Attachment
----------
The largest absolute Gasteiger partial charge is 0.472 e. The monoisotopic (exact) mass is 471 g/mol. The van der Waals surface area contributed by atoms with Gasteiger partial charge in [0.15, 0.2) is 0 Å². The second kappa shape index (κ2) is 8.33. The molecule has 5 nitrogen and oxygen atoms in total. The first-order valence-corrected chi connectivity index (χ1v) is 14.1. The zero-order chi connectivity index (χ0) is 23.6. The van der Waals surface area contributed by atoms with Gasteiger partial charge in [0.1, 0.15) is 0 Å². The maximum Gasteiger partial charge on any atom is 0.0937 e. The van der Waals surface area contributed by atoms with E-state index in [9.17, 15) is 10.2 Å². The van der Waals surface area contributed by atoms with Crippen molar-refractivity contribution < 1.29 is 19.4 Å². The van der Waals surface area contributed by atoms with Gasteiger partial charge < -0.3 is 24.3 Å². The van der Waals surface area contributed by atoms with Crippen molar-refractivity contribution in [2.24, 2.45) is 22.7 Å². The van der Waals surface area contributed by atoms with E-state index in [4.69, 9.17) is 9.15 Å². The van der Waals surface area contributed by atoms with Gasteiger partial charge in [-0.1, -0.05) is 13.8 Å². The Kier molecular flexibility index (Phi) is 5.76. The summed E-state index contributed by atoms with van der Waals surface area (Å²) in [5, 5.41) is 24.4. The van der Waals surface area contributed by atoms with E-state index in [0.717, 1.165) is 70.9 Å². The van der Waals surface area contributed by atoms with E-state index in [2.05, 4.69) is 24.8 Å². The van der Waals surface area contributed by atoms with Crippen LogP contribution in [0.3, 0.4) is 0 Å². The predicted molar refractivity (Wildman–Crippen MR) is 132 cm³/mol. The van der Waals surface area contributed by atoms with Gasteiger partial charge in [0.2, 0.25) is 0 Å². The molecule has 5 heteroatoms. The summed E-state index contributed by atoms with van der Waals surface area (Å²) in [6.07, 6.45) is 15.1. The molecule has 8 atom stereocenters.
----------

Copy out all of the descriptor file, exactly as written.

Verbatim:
The largest absolute Gasteiger partial charge is 0.472 e. The monoisotopic (exact) mass is 471 g/mol. The van der Waals surface area contributed by atoms with Gasteiger partial charge in [0.15, 0.2) is 0 Å². The second kappa shape index (κ2) is 8.33. The molecule has 5 nitrogen and oxygen atoms in total. The first-order valence-corrected chi connectivity index (χ1v) is 14.1. The zero-order chi connectivity index (χ0) is 23.6. The van der Waals surface area contributed by atoms with Gasteiger partial charge in [0.1, 0.15) is 0 Å². The maximum Gasteiger partial charge on any atom is 0.0937 e. The van der Waals surface area contributed by atoms with E-state index in [9.17, 15) is 10.2 Å². The van der Waals surface area contributed by atoms with Crippen molar-refractivity contribution < 1.29 is 19.4 Å². The van der Waals surface area contributed by atoms with Gasteiger partial charge < -0.3 is 24.3 Å². The van der Waals surface area contributed by atoms with Crippen molar-refractivity contribution in [2.24, 2.45) is 22.7 Å². The van der Waals surface area contributed by atoms with E-state index in [4.69, 9.17) is 9.15 Å². The van der Waals surface area contributed by atoms with Gasteiger partial charge in [-0.1, -0.05) is 13.8 Å². The Kier molecular flexibility index (Phi) is 5.76. The summed E-state index contributed by atoms with van der Waals surface area (Å²) in [5, 5.41) is 24.4. The van der Waals surface area contributed by atoms with E-state index in [0.717, 1.165) is 70.9 Å². The van der Waals surface area contributed by atoms with E-state index in [2.05, 4.69) is 24.8 Å². The van der Waals surface area contributed by atoms with Crippen LogP contribution in [0.3, 0.4) is 0 Å². The predicted molar refractivity (Wildman–Crippen MR) is 132 cm³/mol. The van der Waals surface area contributed by atoms with Gasteiger partial charge in [0.2, 0.25) is 0 Å². The molecule has 5 heteroatoms. The summed E-state index contributed by atoms with van der Waals surface area (Å²) in [6.07, 6.45) is 15.1. The molecule has 8 atom stereocenters.